With cabin fever season underway, it’s time to talk about the elephant in the room. Or rather, the very obvious cat. Who climbs all over me and anyone else who will sit still long enough. His name is Toga and it’s his job to be up in grills.
When I wrote this original post on his fury-inducing behavior, I hadn’t intended for it to be a two-parter. I’d complained about him enough (in blog form) to last his entire lifetime. Or at least until he developed a completely new habit I needed to tell everyone about. (Especially one particular Veletti (lil ging), who is my number one blog fan, but a hater of animals that can claw.)
Except that it wasn’t enough. Winter – all four months of it – has proved too much for his attention span to handle. All the days of not going outside and not sitting in front of a breeze (door or window forms) have caught up to him.
The Open Door Policy
IMO, the bratty behavior comes from power; perhaps fueled by a lack of exercise. As if trying to be in charge is his own feline form of an eating disorder – finding a way to gain control – but without the horror of actually giving up food.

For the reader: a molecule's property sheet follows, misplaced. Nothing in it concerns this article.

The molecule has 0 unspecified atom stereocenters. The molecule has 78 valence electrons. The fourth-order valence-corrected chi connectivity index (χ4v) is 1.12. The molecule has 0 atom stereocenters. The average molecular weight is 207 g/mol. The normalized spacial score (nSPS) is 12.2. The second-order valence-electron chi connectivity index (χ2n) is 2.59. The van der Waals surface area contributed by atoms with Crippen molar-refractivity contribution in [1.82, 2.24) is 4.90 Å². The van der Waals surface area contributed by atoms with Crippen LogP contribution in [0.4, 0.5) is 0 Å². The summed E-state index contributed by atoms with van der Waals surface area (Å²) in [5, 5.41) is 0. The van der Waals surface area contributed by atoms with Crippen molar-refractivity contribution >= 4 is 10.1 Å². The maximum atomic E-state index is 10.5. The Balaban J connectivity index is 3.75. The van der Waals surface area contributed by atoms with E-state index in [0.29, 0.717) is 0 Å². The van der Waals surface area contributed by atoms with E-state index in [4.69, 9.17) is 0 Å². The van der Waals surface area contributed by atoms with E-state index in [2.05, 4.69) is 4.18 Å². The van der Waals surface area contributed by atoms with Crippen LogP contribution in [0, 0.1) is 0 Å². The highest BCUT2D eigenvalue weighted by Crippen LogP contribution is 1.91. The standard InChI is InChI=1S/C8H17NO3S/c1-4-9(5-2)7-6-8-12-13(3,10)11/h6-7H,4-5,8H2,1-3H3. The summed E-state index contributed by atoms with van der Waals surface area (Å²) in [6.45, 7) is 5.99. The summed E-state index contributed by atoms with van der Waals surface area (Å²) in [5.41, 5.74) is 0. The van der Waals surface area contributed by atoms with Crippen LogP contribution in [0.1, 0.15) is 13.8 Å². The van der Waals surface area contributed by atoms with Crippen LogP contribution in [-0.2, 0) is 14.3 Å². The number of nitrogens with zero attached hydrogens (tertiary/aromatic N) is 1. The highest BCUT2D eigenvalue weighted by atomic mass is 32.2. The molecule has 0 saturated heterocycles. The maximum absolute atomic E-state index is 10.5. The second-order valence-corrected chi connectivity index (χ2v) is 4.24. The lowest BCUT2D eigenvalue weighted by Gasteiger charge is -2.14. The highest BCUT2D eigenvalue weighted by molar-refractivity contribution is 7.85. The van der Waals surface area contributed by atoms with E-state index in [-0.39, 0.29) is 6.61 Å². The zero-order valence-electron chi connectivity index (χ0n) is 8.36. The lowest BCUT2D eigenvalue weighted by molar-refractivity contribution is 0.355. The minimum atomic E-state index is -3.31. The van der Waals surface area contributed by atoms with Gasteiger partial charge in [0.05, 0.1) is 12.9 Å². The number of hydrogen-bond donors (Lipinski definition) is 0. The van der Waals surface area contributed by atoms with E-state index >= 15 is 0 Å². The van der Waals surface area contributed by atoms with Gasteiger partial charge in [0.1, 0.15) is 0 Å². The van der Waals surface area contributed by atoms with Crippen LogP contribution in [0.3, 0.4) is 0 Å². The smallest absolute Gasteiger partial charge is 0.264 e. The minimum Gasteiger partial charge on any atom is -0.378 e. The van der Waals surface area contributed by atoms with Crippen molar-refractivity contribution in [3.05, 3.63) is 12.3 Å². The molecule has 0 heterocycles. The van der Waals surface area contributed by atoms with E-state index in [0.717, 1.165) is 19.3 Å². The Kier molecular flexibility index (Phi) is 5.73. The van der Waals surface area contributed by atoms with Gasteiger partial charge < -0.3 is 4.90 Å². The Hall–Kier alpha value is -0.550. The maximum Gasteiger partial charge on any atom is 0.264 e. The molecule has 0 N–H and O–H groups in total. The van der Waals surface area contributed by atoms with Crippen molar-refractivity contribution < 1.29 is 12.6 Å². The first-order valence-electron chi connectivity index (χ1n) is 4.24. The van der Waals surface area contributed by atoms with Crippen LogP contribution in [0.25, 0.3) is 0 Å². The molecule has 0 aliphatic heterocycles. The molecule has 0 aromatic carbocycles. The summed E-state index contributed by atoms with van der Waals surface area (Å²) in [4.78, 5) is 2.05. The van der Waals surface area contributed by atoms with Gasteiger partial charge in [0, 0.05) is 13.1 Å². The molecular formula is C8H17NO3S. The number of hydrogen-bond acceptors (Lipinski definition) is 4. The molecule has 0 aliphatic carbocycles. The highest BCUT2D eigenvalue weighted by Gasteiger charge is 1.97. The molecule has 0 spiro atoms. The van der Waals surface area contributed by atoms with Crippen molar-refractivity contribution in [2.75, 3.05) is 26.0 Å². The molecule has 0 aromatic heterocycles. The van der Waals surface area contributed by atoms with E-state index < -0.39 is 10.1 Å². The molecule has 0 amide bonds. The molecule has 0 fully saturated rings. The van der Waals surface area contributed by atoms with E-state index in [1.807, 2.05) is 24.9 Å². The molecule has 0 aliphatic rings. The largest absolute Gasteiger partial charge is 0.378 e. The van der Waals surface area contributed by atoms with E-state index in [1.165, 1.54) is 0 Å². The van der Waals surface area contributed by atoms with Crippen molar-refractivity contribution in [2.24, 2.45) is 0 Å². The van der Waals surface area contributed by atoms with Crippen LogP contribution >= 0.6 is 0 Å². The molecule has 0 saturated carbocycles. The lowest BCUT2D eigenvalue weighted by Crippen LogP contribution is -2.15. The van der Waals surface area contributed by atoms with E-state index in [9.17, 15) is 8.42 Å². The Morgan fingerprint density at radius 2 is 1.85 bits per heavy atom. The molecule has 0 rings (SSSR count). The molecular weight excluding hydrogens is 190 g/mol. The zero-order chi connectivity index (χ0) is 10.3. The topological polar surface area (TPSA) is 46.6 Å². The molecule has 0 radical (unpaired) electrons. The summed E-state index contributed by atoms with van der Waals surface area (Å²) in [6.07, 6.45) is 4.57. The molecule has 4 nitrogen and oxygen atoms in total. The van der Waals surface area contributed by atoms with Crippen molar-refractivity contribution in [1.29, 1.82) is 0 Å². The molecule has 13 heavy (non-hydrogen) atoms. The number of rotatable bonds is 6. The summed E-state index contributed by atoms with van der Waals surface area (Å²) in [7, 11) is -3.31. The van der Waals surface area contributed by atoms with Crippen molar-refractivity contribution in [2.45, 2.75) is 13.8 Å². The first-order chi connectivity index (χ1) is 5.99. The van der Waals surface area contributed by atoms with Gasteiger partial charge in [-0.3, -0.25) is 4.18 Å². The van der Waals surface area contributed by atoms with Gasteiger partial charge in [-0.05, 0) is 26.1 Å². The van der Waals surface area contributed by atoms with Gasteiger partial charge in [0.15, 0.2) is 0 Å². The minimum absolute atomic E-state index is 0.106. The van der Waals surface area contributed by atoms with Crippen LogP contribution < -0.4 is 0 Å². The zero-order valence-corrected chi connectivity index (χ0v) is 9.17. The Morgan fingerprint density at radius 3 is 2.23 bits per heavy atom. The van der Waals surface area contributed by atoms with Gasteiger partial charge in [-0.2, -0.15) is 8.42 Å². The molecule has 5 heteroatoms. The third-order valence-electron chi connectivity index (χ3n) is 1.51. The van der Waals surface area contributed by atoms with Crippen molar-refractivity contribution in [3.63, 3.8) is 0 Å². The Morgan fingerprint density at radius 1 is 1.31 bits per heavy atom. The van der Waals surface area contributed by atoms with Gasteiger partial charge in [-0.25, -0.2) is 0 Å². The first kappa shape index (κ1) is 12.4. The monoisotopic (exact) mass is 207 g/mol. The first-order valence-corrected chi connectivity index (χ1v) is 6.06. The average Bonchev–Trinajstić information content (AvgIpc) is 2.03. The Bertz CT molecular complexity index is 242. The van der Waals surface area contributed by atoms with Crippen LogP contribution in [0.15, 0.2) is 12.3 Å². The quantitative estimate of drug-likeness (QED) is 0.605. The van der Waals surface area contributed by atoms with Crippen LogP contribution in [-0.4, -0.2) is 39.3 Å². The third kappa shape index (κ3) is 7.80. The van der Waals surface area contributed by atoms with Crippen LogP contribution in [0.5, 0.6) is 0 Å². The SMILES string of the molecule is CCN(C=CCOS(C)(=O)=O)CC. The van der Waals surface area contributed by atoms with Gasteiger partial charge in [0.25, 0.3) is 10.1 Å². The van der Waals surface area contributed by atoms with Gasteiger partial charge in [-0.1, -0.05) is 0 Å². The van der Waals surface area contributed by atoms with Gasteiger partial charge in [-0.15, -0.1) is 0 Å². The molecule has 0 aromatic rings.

With his terms, doors are to be left open at all times. Just so that he has the option of going in or out of them. Or looking through them like a round-the-clock creep. And when they are not at least cracked, all hell breaks loose. Depending on what side of the door you’re on. If he’s locked away, the claws literally come out. If you’re trapped together, he meows, louder and louder like an alarm that thinks you don’t hear it. He also looks me in the eye while doing it. Like any not-so-passive aggressive master would.
On account of Toga weighing 17 pounds when he should weigh 12 (in human terms, that’s like weighing 205 when you should 150; trust me, because of math), he’s on a diet. Because the vet said he had to be. Or rather, the vets because two of them insisted he eat his veggies and go running twice per day. So he doesn’t develop feline diabetes. Or become so large that his own legs can’t support him. Also, if he’s smaller, it will hurt less when he steps on my throat.
As per their recommendations, he gets an allotment each day, spread between breakfast and dinner times. And on the pro side of things, he’s getting used to the arrangement, which means he meows less and knows his dish isn’t getting filled until I’m dang-well ready. Which means that dinner is not at 4 pm.
In the Morning Time
If it’s serious sleeping time (10 am to 2 pm, 7 pm to 10 pm and certain hours during the night, probably), Toga wants nothing to do with me. Come my morning alarm, however, he’s ready for some serious attention. And bites my wrist braces until I get up. If I’m especially tired, it’s great motivation for getting out of bed, not hearing teeth against Velcro.
Then again, kitty cuddles aren’t so bad. Until they are. Hold on Toga, spring will be here soon, to save us both from each other.